Journal of Climate, vol. 35, iss. 24, pp. 8169-8187, 2022
Zhun Guo, Kalli Furtado, Tianjun Zhou, Vincent E. Larson, Ling Zhang
During the winter and subsequent spring of an El Niño year, the East Asian marginal sea (EAMS) exhibits positive sea surface temperature anomalies (SSTAs) and fewer low clouds, while the western North Pacific experiences negative SSTAs. In this study, we suggest that the positive SSTAs in EAMS are maintained by a positive low cloud–SST feedback. In neutral winters and springs, the EAMS is covered by low clouds, which have a cooling effect on surface temperatures. During an El Niño year, a western North Pacific anomalous anticyclone is established, and along its northwestern flank, there are favorable conditions for convergence of moisture and weaker surface latent heat flux over the EAMS. Once a positive SSTA has been established, a further reduction of turbulent mixing results in less low cloud and enhanced solar heating of the ocean mixed layer; this reinforces and maintains both the positive SSTA and the lack of low cloud via a positive feedback mechanism. The concurrent increase of low cloud–SST feedback and anticyclone circulation strengths is evident in the coupled-model simulations from phase 6 of the Coupled Model Intercomparison Project. Furthermore, sensitivity experiments, performed with the atmospheric components of Community Earth System Model (CESM2), reveal that a positive SSTA helps to maintain the western North Pacific anomalous anticyclone. Four pacemaker-coupled experiments by CESM2, with sea surface temperature in the equatorial Pacific restored to the observational anomalies plus the model climatology and altered low cloud feedback over EAMS, suggest that the low cloud–SST feedback results in more than the maintenance of a positive SSTA over the EAMS: the positive feedback is also a previously overlooked mechanism for the maintenance of the western North Pacific anomalous anticyclone.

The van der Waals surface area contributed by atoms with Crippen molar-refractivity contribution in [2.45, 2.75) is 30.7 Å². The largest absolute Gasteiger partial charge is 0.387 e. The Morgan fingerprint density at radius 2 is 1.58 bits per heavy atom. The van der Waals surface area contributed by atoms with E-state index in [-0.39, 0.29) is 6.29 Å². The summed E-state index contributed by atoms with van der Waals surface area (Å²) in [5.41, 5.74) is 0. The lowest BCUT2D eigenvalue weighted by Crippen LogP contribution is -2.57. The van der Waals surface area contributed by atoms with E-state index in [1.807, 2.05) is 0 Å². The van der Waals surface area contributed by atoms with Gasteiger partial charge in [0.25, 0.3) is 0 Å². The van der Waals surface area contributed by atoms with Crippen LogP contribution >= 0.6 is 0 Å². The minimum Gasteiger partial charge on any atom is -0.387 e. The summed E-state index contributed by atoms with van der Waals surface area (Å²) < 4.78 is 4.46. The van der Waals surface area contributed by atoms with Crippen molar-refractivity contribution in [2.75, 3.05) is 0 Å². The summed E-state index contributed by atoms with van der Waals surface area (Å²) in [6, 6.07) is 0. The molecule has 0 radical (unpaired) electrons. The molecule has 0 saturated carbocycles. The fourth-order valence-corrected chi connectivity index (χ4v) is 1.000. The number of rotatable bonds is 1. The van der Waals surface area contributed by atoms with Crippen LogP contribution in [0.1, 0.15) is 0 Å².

The East Asian marginal sea (EAMS) and western North Pacific are important areas that bridge El Niño and the climate of East Asia. Unlike the cold sea surface temperature anomaly (SSTA) over the western North Pacific during El Niño, the positive SSTA over EAMS, which is covered by winter low cloud, has received less attention. We suggest that a “low cloud–SST” feedback—namely, one in which decreasing low-level clouds allows more sunlight to strike the ocean surface and favors higher SST—maintains the positive SSTA over EAMS. We also configure a widely used atmospheric model with a set of preset SSTA patterns that mimic different climate patterns. Our experiments with different climate patterns and CMIP6 historical runs show that the low cloud–SST feedback (through the positive SSTA) is a possible supplementary mechanism for reinforcing the WNP anomalous anticyclone.